Round And Round, Featuring What’s Next For Carl Froch, Sergio Martinez, Miguel Cotto, Lucian Bute And Others

Is some Filipino restaurant capitalizing on the name of a certain Pinoy boxer? Hmmmmmmm. That never happens. (h/t friend of the site Jim, via)

Before we jump into some of the fights in the works, the lack of a Weekend Afterthoughts column has left me without a venue for elaborating on the Saul Alvarez fight on Saturday. There were lots of things said about Alvarez over the weekend, some good and some bad. I had said something good that came off as more positive than intended, and I clarified in the comments section, but it’s what other people said I want to respond to a bit. So, here are some claims from assorted fans and writers, then my views:

  • Alvarez still isn’t that good. This might be true, but I think it’s more and more in doubt. Alvarez has improved in several recent fights, particularly his speed — which surpassed Ryan Rhodes’, surprisingly — and I used to be one of his biggest skeptics, so it’s not like I’m inclined to be won over. Just to reiterate my clarified assessment: When I look at the junior middleweight top 10, I see nothing but fights that Alvarez can win or that would, at least, be competitive. Would I pick Alfredo Angulo to beat Alvarez? Probably. But I think that’s a toss-up. With his improved defense, Alvarez could outbox Angulo, potentially. Same as with Kermit Cintron or Vanes Martirosyan or anyone else. Maybe I wouldn’t pick Alvarez to win, but I wouldn’t pick his opponent with any great certainty, either. And the more fights he has, the greater his chances of beating each of those men. (This all changes if you consider Sergio Martinez, the middleweight champion, a top-10 junior middle. Martinez kills the kid.)
  • Alvarez isn’t a power puncher. This depends a bit on your definition of a power puncher. I don’t think he’s a pure puncher, per se. But he does put a hurtin’ on his man, as Rhodes’ face showed, and as Rhodes’ testimony afterward attested. He has shown one-punch power at times, as he did against Carlos Baldomir, but I think what he’s got going for him is a case of real strength, a tendency to connect flush, a tendency to intend harm with every single shot and a tendency to punch in combination. Those things mean he’s going to get some knockouts, or often come close. So, maybe I’d not consider him a “power puncher” in a colloquial sense, but I would say he has good power.
  • The Alvarez-Rhodes fight was terrible to watch. It was one-sided, and a lack of competition is often one factor in a boring fight. But it didn’t bore me as much as it apparently did others. Alvarez fought a dynamic offensive fight. I enjoyed watching that part of the match, and I enjoyed seeing Alvarez show improvement. I’ve seen worse, anyway. And I don’t think I’d watch it again. So, not great, not terrible. Bearable, moderately worthwhile.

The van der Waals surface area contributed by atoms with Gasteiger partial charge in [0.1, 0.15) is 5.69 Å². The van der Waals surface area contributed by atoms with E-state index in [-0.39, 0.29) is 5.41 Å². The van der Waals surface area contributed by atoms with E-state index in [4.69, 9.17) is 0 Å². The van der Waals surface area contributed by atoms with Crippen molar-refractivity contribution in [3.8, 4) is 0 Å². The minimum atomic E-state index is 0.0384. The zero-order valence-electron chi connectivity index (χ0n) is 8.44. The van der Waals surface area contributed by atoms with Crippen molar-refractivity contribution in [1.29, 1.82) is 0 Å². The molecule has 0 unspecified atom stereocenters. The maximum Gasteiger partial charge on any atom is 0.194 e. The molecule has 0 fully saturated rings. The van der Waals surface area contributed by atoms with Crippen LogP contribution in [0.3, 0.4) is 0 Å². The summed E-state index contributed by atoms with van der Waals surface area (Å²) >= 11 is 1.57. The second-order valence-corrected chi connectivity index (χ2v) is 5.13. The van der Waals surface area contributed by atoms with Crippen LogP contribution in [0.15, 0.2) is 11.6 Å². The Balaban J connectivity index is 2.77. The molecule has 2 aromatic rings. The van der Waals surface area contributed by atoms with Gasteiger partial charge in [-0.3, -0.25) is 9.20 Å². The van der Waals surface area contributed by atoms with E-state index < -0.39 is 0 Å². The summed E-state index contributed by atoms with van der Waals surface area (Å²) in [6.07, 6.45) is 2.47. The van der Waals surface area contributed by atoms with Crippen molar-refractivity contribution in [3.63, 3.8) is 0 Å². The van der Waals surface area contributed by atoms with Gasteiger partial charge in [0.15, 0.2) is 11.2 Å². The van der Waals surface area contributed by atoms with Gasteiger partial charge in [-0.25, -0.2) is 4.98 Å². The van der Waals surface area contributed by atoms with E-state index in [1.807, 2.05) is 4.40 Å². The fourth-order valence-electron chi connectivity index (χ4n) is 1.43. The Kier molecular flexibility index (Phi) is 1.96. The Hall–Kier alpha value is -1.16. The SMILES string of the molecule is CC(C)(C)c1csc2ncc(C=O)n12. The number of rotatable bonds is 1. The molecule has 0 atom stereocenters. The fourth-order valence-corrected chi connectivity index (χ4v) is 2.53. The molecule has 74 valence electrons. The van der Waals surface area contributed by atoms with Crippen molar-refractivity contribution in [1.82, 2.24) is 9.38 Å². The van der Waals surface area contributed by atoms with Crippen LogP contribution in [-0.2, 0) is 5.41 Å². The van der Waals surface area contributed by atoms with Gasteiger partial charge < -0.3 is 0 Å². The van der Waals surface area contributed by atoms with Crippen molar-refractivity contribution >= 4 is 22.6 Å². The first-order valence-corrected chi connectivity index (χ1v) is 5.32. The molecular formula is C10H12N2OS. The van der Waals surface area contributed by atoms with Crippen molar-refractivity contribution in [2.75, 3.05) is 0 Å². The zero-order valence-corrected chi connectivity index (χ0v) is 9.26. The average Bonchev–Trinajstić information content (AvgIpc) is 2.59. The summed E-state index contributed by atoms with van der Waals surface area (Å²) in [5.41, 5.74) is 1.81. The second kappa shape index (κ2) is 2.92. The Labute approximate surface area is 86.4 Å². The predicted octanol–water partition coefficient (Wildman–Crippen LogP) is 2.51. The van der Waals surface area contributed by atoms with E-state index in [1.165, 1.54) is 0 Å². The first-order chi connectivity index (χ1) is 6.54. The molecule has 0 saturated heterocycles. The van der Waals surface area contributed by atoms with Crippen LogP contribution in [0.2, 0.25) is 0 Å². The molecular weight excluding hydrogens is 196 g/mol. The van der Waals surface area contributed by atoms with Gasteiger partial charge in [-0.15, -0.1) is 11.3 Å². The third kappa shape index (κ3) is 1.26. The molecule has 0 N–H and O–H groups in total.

• Rhodes didn’t try. We may never know. It sure didn’t look like he tried. On the other hand, he was outclassed from the first moment and was getting countered and hit with a lot of heavy-looking blows. Maybe it’s what he said: He felt Alvarez’ body punching and was afraid to open up. I guess that’s a form of not trying. But Alvarez deserves credit for making him not try.
  • Rhodes never was that good. Granted, his best win was over Jamie Moore, a respectable pug but no elite fighter. Yeah, he got defeated by Gary Lockett, but that was years and years ago, prior to a mini-renaissance. I don’t think Rhodes is some killer, and never did. But he figured as a formidable opponent for Alvarez to a lot of boxing scribes, myself included, and was ranked higher than Alvarez in the division. It would require a series of stretches to refuse to give Alvarez any credit for beating Rhodes Saturday night.

Maybe he’ll fight Julio Cesar Chavez, Jr. one day. I really would like it sooner rather than later. Promoters for both men say they want it, and clearly it’ll need to be at middleweight or a catchweight between middle and junior middle. It’s a massive event tomorrow, but it could be diminished if one of these men loses before facing off. Make it happen, Golden Boy and Top Rank. Make this the first fight you co-promote together. I think Alvarez wins it, but I bet it’s a helluva scrap.
Now. Round and Round, featuring fights in the works for the people in the headline, and a bunch more — Andre Dirrell, Robert Guerrero, Kermit Cintron, etc. etc. etc.

Round And Round

Super middleweights Andre Ward and Carl Froch are tentatively scheduled to meet Oct. 27 in Las Vegas or New York for the Super Six finale. When people look at the excellent string of fights ahead for boxing, some of which we’ll discuss here, I think they forget about this one. It’s a major fight, totally interesting style match-up, super middleweight championship on the line, two top-10 pound-for-pound fighters (in a just world) and the conclusion of a storyline that began years ago.

If you fast forward a bit to November, you have what figures as the most all-actionest double-header of 2011, and it’s got Mexico-Puerto Rico rivalry written all over it. That’s when Top Rank is looking to take Orlando Salido-Juan Manuel Lopez II and Jorge Arce-Wilfredo Vazquez, Jr. II to Showtime sometime that month. Yes, yes, yes. The first meetings of these featherweights and junior featherweights, respectively, were both Fight of the Year-style bouts where the underdogs won. No way the second fights suck, right?

The other day I got a news release from the team of lightweight Robert Guerrero, arguing his pound-for-pound credentials. Guerrero team: You have my word that if Guerrero beats junior welterweight Marcos Maidana on Aug. 27 on HBO that he’ll have my vote for top-20 status. That’s a real intriguing fight where Guerrero’s moving up to face one of boxing’s biggest punchers, and it could degenerate into a slugfest against the purer-boxing Guerrero’s wishes, because that’s what happens with every Maidana fight. I vote “yes” here, too.